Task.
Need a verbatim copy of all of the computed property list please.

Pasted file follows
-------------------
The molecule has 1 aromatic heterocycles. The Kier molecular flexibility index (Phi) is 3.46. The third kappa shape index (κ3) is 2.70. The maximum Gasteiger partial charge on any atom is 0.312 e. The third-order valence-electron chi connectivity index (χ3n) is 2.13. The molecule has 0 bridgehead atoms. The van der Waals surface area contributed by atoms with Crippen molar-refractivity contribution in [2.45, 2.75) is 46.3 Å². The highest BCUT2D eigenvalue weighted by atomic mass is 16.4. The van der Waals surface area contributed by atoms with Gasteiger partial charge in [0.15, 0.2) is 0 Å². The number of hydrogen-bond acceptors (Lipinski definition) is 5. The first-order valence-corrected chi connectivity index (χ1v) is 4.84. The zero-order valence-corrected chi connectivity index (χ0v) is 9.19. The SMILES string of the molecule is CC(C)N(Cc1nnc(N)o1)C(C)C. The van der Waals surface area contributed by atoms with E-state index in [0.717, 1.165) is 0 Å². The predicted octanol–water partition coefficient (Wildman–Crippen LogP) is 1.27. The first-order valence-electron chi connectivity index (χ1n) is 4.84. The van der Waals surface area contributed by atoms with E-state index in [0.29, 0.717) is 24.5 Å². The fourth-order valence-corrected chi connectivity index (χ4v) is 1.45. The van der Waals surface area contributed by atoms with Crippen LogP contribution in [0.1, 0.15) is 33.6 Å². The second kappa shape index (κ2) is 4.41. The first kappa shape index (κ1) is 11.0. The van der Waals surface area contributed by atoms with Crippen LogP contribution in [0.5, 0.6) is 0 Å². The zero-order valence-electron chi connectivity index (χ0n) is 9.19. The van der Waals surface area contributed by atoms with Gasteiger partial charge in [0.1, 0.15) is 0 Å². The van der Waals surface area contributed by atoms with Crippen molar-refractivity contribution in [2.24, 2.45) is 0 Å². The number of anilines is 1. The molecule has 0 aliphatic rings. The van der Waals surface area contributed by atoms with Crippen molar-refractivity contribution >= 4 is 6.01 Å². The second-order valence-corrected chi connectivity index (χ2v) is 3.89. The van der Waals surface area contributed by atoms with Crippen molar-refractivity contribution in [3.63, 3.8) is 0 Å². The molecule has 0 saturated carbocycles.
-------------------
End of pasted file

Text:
The molecule has 1 aromatic heterocycles. The Kier molecular flexibility index (Phi) is 3.46. The third kappa shape index (κ3) is 2.70. The maximum Gasteiger partial charge on any atom is 0.312 e. The third-order valence-electron chi connectivity index (χ3n) is 2.13. The molecule has 0 bridgehead atoms. The van der Waals surface area contributed by atoms with Crippen molar-refractivity contribution in [2.45, 2.75) is 46.3 Å². The highest BCUT2D eigenvalue weighted by atomic mass is 16.4. The van der Waals surface area contributed by atoms with Gasteiger partial charge in [0.15, 0.2) is 0 Å². The number of hydrogen-bond acceptors (Lipinski definition) is 5. The first-order valence-corrected chi connectivity index (χ1v) is 4.84. The zero-order valence-corrected chi connectivity index (χ0v) is 9.19. The SMILES string of the molecule is CC(C)N(Cc1nnc(N)o1)C(C)C. The van der Waals surface area contributed by atoms with E-state index in [0.717, 1.165) is 0 Å². The predicted octanol–water partition coefficient (Wildman–Crippen LogP) is 1.27. The first-order valence-electron chi connectivity index (χ1n) is 4.84. The van der Waals surface area contributed by atoms with E-state index in [0.29, 0.717) is 24.5 Å². The fourth-order valence-corrected chi connectivity index (χ4v) is 1.45. The van der Waals surface area contributed by atoms with Crippen LogP contribution in [0.1, 0.15) is 33.6 Å². The second kappa shape index (κ2) is 4.41. The first kappa shape index (κ1) is 11.0. The van der Waals surface area contributed by atoms with Crippen LogP contribution in [0.5, 0.6) is 0 Å². The zero-order valence-electron chi connectivity index (χ0n) is 9.19. The van der Waals surface area contributed by atoms with Gasteiger partial charge in [0.1, 0.15) is 0 Å². The van der Waals surface area contributed by atoms with Crippen molar-refractivity contribution in [2.24, 2.45) is 0 Å². The number of anilines is 1. The molecule has 0 aliphatic rings. The van der Waals surface area contributed by atoms with Crippen molar-refractivity contribution >= 4 is 6.01 Å². The second-order valence-corrected chi connectivity index (χ2v) is 3.89. The van der Waals surface area contributed by atoms with Crippen molar-refractivity contribution in [3.63, 3.8) is 0 Å². The molecule has 0 saturated carbocycles.